Text from Sean: “Growth spurt? Or tapeworms?”

thinking about laundry and creating a story—painting with words, a portrait—of a woman standing at a kitchen sink thinking about doing her laundry

–can you not see her? She has bare feet, because she’s out of socks, but that’s okay, because she still has clean stockings, she’ll just wear those today instead, so does she really need to do that laundry?

is more interesting than, you know, engaging in the actual act.

Enough. I’m going to do it.

Jane: “Goddammit, who’s using the washing machine?”

Flora: “Me. Do you need it? I’ve got two loads to go.”

Jane: “You go right ahead.”

This is me, at the kitchen table, drinking hot coffee, writing about thinking about doing my laundry.



nbtb-thinking about laundry

On getting kids to do their own laundry, slime molds and deadlines


So it goes like this:

Cinder: Mooooom! I’m out of pajamas! And pants! And socks! And…

Jane: Cindeeeer! The washing machine is, I believe, empty and fully functional. Do a load, or go scavenge in your dirty clothes pile! I’m writing!

Cinder: I’ve already worn everything twice… Will you show me how you do the laundry again?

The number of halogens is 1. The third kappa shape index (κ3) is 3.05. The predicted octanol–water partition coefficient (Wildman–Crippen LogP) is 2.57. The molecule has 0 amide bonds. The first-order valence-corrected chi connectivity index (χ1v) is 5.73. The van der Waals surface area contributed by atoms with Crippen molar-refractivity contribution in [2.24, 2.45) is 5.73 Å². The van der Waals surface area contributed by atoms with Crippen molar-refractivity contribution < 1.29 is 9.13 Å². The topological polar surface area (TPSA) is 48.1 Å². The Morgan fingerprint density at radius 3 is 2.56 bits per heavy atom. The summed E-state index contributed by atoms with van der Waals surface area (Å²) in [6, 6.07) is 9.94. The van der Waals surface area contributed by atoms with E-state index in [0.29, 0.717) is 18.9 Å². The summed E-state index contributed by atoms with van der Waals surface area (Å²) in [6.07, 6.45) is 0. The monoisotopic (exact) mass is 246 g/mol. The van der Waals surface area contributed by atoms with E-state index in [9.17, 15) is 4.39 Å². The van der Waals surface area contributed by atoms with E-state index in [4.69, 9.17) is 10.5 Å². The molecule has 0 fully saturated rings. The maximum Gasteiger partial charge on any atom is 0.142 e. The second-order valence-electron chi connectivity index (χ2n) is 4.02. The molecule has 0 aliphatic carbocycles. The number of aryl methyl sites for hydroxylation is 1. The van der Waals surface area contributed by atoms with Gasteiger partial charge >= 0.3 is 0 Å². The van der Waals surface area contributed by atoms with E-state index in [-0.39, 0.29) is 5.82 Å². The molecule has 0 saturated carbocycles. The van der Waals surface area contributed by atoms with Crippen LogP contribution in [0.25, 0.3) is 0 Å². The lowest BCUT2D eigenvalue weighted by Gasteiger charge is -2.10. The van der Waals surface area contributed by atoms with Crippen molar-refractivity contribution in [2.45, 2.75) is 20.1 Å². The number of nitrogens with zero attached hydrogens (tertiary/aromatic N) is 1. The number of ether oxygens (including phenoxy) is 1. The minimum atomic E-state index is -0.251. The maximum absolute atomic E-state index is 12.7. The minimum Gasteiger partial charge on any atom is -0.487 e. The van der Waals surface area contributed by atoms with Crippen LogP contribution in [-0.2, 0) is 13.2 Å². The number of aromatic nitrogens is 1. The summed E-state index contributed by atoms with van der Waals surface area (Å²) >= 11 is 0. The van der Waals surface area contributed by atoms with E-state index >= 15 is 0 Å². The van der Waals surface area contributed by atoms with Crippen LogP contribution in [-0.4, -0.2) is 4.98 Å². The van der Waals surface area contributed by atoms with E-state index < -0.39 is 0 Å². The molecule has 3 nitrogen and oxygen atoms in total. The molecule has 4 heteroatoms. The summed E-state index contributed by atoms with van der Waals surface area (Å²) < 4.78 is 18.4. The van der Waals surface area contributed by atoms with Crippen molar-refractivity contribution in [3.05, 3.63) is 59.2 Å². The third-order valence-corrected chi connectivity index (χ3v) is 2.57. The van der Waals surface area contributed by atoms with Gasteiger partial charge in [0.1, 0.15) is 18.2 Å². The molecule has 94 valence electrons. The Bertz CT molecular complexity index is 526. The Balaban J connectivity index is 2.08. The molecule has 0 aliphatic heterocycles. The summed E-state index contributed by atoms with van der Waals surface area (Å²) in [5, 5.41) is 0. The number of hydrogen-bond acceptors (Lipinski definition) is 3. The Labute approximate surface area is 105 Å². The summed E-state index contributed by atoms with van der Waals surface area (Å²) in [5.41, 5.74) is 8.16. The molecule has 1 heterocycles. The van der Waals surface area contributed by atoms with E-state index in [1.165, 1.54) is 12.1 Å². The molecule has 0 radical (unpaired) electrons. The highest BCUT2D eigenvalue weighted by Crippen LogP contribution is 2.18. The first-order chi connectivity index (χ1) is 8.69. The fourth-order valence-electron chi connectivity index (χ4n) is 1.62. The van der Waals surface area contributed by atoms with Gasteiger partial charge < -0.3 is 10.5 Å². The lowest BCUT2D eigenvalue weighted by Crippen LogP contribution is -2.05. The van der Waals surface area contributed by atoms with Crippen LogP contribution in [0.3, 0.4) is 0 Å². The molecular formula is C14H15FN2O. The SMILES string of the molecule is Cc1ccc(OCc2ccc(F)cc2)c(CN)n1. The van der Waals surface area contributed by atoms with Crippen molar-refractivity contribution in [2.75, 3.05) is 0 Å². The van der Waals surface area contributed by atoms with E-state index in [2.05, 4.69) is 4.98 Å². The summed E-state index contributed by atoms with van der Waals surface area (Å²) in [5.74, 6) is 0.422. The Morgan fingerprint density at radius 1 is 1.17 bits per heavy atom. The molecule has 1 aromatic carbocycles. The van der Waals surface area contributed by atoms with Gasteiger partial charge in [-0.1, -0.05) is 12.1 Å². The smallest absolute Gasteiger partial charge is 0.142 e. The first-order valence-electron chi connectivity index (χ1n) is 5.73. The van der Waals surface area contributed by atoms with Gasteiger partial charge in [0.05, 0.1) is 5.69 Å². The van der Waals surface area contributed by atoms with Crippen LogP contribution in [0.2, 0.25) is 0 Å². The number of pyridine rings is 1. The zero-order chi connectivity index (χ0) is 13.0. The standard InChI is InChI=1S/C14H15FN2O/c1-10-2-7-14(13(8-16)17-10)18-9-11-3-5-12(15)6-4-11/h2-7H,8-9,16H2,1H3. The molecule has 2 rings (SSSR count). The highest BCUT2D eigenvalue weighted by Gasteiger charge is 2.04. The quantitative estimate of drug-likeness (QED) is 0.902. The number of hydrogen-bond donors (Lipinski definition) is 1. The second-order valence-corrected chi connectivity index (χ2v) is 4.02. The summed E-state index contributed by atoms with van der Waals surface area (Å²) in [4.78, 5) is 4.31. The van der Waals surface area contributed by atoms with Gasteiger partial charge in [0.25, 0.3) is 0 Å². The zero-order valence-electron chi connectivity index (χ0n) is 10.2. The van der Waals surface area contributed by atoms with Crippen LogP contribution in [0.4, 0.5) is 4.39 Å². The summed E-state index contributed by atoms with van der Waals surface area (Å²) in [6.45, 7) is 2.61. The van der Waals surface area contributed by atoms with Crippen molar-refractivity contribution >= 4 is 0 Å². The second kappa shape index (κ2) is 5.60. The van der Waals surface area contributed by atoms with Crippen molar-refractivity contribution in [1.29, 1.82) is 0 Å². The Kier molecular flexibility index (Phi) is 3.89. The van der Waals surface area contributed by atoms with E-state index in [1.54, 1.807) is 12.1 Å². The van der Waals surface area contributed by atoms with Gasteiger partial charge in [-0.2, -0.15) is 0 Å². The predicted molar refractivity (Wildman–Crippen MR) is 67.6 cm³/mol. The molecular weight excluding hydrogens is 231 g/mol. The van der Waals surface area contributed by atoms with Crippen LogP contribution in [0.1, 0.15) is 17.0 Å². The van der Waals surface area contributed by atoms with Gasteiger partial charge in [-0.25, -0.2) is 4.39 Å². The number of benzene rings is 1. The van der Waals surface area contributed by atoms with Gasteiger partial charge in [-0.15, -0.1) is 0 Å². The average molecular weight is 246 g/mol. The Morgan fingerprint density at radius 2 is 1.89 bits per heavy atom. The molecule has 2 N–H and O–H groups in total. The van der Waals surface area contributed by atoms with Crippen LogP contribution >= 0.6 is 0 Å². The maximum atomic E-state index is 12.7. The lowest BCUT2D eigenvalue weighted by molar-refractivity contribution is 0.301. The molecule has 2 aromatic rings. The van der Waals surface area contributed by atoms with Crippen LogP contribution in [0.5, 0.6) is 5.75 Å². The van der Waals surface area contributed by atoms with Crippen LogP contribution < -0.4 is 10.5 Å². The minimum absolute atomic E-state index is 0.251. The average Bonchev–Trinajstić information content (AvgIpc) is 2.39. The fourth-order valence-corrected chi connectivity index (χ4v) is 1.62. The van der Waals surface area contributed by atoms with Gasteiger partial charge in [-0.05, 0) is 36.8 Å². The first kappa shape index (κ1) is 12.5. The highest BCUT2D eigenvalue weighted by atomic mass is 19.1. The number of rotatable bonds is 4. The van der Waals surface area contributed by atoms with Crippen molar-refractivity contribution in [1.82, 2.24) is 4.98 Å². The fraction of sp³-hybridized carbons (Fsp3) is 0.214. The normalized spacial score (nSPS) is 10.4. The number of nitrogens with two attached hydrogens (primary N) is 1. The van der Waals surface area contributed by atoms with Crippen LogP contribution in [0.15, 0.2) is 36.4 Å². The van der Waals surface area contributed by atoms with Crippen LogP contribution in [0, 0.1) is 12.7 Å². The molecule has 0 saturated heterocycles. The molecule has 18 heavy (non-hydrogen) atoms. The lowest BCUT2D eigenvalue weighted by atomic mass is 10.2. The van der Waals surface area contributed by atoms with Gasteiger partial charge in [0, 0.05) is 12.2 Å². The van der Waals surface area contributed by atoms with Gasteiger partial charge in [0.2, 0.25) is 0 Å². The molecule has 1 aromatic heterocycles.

Jane: As soon as I… just ask Flora to show you.

Cinder: Flora knows how to do laundry?

Jane: She ran out of underwear on Sunday.

Interlude for the aspiring writers in the crowd: Once or twice a week, I get an email from a “I want to be a freelance writer!” asking me if I have any advice to impart. It boils down to this: Pitch. Query. Write. And when you get assignments, MEET YOUR DEADLINES (and if you break them, you’d better have a really good excuse, like… FLOOD! And even then, your editors will say, “So… if you get power back on Thursday, does that mean you might be able to file on Friday?”). MEET YOUR DEADLINES. And did I mention… MEET YOUR DEADLINES.

Awesome Dryerase Board

And then it goes like this:

Flora: Mooooom! What’s wrong with our sink?

Jane: Keee-rist, did Ender clog the drain with Lego again?

Flora: No, come look.

Jane: Sweetie, I really need to finish…

Cinder: Gah, Mom, you need to come see this.

Jane: This better be… Kee-rist. What the hell is that?

Flora: I think it’s a slime mold.

Jane: Is that moving?